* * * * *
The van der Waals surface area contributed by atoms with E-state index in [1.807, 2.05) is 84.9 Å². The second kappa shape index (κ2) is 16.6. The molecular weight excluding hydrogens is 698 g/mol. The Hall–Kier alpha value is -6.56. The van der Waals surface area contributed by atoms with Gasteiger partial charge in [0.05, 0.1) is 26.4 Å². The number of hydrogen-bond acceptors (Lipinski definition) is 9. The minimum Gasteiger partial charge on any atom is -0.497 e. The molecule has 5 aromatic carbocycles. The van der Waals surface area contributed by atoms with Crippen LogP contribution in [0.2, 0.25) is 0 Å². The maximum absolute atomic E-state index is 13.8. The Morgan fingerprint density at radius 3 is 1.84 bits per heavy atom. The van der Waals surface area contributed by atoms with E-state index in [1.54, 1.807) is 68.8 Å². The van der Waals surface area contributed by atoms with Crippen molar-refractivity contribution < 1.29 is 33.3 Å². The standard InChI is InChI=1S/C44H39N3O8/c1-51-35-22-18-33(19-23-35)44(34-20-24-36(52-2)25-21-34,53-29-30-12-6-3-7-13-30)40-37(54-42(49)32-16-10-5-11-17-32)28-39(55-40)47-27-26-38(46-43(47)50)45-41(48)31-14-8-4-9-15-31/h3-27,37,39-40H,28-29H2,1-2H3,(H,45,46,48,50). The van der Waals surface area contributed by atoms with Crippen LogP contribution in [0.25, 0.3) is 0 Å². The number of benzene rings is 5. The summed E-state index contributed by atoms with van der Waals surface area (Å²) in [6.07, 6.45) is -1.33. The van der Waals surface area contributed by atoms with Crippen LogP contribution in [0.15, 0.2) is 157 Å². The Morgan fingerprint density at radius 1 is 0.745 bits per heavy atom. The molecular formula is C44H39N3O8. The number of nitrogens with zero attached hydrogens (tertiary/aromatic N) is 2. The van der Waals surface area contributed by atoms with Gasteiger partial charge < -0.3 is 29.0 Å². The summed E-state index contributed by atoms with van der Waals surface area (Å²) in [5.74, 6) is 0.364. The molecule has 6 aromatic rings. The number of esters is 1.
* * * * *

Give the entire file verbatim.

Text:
The van der Waals surface area contributed by atoms with E-state index in [1.807, 2.05) is 84.9 Å². The second kappa shape index (κ2) is 16.6. The molecular weight excluding hydrogens is 698 g/mol. The Hall–Kier alpha value is -6.56. The van der Waals surface area contributed by atoms with Gasteiger partial charge in [0.05, 0.1) is 26.4 Å². The number of hydrogen-bond acceptors (Lipinski definition) is 9. The minimum Gasteiger partial charge on any atom is -0.497 e. The molecule has 5 aromatic carbocycles. The van der Waals surface area contributed by atoms with Crippen LogP contribution in [0.2, 0.25) is 0 Å². The maximum absolute atomic E-state index is 13.8. The Morgan fingerprint density at radius 3 is 1.84 bits per heavy atom. The van der Waals surface area contributed by atoms with E-state index in [1.54, 1.807) is 68.8 Å². The van der Waals surface area contributed by atoms with Crippen molar-refractivity contribution < 1.29 is 33.3 Å². The standard InChI is InChI=1S/C44H39N3O8/c1-51-35-22-18-33(19-23-35)44(34-20-24-36(52-2)25-21-34,53-29-30-12-6-3-7-13-30)40-37(54-42(49)32-16-10-5-11-17-32)28-39(55-40)47-27-26-38(46-43(47)50)45-41(48)31-14-8-4-9-15-31/h3-27,37,39-40H,28-29H2,1-2H3,(H,45,46,48,50). The van der Waals surface area contributed by atoms with Crippen LogP contribution in [0.25, 0.3) is 0 Å². The number of benzene rings is 5. The summed E-state index contributed by atoms with van der Waals surface area (Å²) in [6.07, 6.45) is -1.33. The van der Waals surface area contributed by atoms with Crippen LogP contribution in [0.15, 0.2) is 157 Å². The Morgan fingerprint density at radius 1 is 0.745 bits per heavy atom. The molecular formula is C44H39N3O8. The number of nitrogens with zero attached hydrogens (tertiary/aromatic N) is 2. The van der Waals surface area contributed by atoms with Gasteiger partial charge < -0.3 is 29.0 Å². The summed E-state index contributed by atoms with van der Waals surface area (Å²) in [5.74, 6) is 0.364. The molecule has 6 aromatic rings. The number of esters is 1.